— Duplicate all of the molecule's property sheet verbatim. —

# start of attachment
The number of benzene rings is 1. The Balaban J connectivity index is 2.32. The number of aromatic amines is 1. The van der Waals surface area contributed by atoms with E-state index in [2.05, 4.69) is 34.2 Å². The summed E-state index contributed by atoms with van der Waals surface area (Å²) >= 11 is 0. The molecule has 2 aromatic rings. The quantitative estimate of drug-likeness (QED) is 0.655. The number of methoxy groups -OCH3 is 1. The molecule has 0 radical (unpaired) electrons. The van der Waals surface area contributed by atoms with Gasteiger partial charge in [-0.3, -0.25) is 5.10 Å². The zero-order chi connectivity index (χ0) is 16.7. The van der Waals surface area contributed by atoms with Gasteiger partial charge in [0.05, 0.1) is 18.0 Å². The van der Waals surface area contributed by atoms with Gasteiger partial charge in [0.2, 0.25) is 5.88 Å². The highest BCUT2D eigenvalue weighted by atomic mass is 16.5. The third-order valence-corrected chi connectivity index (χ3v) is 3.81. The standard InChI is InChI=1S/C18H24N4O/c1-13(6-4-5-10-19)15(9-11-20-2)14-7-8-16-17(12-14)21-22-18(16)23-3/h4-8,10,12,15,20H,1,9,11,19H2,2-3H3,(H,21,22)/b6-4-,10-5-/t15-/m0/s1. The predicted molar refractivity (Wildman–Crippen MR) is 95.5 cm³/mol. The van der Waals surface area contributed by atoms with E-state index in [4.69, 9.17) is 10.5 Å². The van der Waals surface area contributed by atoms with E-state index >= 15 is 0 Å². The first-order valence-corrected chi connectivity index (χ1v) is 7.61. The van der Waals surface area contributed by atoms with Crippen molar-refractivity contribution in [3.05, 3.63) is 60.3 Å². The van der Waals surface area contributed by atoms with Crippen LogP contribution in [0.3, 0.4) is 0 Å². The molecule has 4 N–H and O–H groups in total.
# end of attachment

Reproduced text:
The number of benzene rings is 1. The Balaban J connectivity index is 2.32. The number of aromatic amines is 1. The van der Waals surface area contributed by atoms with E-state index in [2.05, 4.69) is 34.2 Å². The summed E-state index contributed by atoms with van der Waals surface area (Å²) >= 11 is 0. The molecule has 2 aromatic rings. The quantitative estimate of drug-likeness (QED) is 0.655. The number of methoxy groups -OCH3 is 1. The molecule has 0 radical (unpaired) electrons. The van der Waals surface area contributed by atoms with Gasteiger partial charge in [-0.3, -0.25) is 5.10 Å². The zero-order chi connectivity index (χ0) is 16.7. The van der Waals surface area contributed by atoms with Gasteiger partial charge in [0.05, 0.1) is 18.0 Å². The van der Waals surface area contributed by atoms with Gasteiger partial charge in [0.2, 0.25) is 5.88 Å². The highest BCUT2D eigenvalue weighted by atomic mass is 16.5. The third-order valence-corrected chi connectivity index (χ3v) is 3.81. The standard InChI is InChI=1S/C18H24N4O/c1-13(6-4-5-10-19)15(9-11-20-2)14-7-8-16-17(12-14)21-22-18(16)23-3/h4-8,10,12,15,20H,1,9,11,19H2,2-3H3,(H,21,22)/b6-4-,10-5-/t15-/m0/s1. The predicted molar refractivity (Wildman–Crippen MR) is 95.5 cm³/mol. The van der Waals surface area contributed by atoms with E-state index in [4.69, 9.17) is 10.5 Å². The van der Waals surface area contributed by atoms with E-state index >= 15 is 0 Å². The first-order valence-corrected chi connectivity index (χ1v) is 7.61. The van der Waals surface area contributed by atoms with Crippen molar-refractivity contribution in [3.05, 3.63) is 60.3 Å². The van der Waals surface area contributed by atoms with Crippen LogP contribution in [0.3, 0.4) is 0 Å². The molecule has 4 N–H and O–H groups in total.